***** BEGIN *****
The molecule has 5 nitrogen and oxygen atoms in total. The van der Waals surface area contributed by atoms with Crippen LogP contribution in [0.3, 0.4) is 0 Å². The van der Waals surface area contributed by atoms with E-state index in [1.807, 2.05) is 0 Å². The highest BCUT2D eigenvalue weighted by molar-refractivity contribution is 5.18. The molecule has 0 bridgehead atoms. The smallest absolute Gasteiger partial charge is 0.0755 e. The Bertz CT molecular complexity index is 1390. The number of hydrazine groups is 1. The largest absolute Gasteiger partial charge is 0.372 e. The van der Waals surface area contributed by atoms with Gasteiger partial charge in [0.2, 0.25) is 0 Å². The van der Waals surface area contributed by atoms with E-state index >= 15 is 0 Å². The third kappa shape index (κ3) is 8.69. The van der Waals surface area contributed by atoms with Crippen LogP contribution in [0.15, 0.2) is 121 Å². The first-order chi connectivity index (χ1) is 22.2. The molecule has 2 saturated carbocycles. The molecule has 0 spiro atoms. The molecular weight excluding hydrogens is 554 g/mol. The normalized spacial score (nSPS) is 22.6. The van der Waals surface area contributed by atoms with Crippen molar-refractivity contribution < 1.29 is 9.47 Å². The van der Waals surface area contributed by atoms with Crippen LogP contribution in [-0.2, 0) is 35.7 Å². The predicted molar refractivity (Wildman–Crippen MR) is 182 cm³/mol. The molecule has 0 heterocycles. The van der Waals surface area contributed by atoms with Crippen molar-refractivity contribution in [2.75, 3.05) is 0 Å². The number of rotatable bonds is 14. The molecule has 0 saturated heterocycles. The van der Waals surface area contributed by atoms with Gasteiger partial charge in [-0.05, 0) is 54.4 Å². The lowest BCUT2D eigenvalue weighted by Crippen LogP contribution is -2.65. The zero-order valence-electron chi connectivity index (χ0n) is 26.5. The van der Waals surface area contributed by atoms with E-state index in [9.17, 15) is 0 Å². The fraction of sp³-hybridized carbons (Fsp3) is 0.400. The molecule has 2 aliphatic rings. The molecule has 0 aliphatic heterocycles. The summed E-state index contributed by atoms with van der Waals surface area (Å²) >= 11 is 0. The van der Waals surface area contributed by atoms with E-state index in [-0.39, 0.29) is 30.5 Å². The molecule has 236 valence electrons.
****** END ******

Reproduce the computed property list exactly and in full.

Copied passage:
The molecule has 5 nitrogen and oxygen atoms in total. The van der Waals surface area contributed by atoms with Crippen LogP contribution in [0.3, 0.4) is 0 Å². The van der Waals surface area contributed by atoms with E-state index in [1.807, 2.05) is 0 Å². The highest BCUT2D eigenvalue weighted by molar-refractivity contribution is 5.18. The molecule has 0 bridgehead atoms. The smallest absolute Gasteiger partial charge is 0.0755 e. The Bertz CT molecular complexity index is 1390. The number of hydrazine groups is 1. The largest absolute Gasteiger partial charge is 0.372 e. The van der Waals surface area contributed by atoms with Gasteiger partial charge in [0.2, 0.25) is 0 Å². The van der Waals surface area contributed by atoms with E-state index >= 15 is 0 Å². The third kappa shape index (κ3) is 8.69. The van der Waals surface area contributed by atoms with Crippen LogP contribution in [0.15, 0.2) is 121 Å². The first-order chi connectivity index (χ1) is 22.2. The molecule has 2 saturated carbocycles. The molecule has 0 spiro atoms. The molecular weight excluding hydrogens is 554 g/mol. The normalized spacial score (nSPS) is 22.6. The van der Waals surface area contributed by atoms with Crippen molar-refractivity contribution < 1.29 is 9.47 Å². The van der Waals surface area contributed by atoms with Crippen LogP contribution in [-0.2, 0) is 35.7 Å². The predicted molar refractivity (Wildman–Crippen MR) is 182 cm³/mol. The molecule has 0 heterocycles. The van der Waals surface area contributed by atoms with Crippen molar-refractivity contribution in [2.75, 3.05) is 0 Å². The number of rotatable bonds is 14. The molecule has 0 saturated heterocycles. The van der Waals surface area contributed by atoms with Gasteiger partial charge in [-0.05, 0) is 54.4 Å². The lowest BCUT2D eigenvalue weighted by Crippen LogP contribution is -2.65. The zero-order valence-electron chi connectivity index (χ0n) is 26.5. The van der Waals surface area contributed by atoms with E-state index in [9.17, 15) is 0 Å². The fraction of sp³-hybridized carbons (Fsp3) is 0.400. The molecule has 2 aliphatic rings. The molecule has 0 aliphatic heterocycles. The summed E-state index contributed by atoms with van der Waals surface area (Å²) >= 11 is 0. The van der Waals surface area contributed by atoms with E-state index in [-0.39, 0.29) is 30.5 Å². The molecule has 236 valence electrons.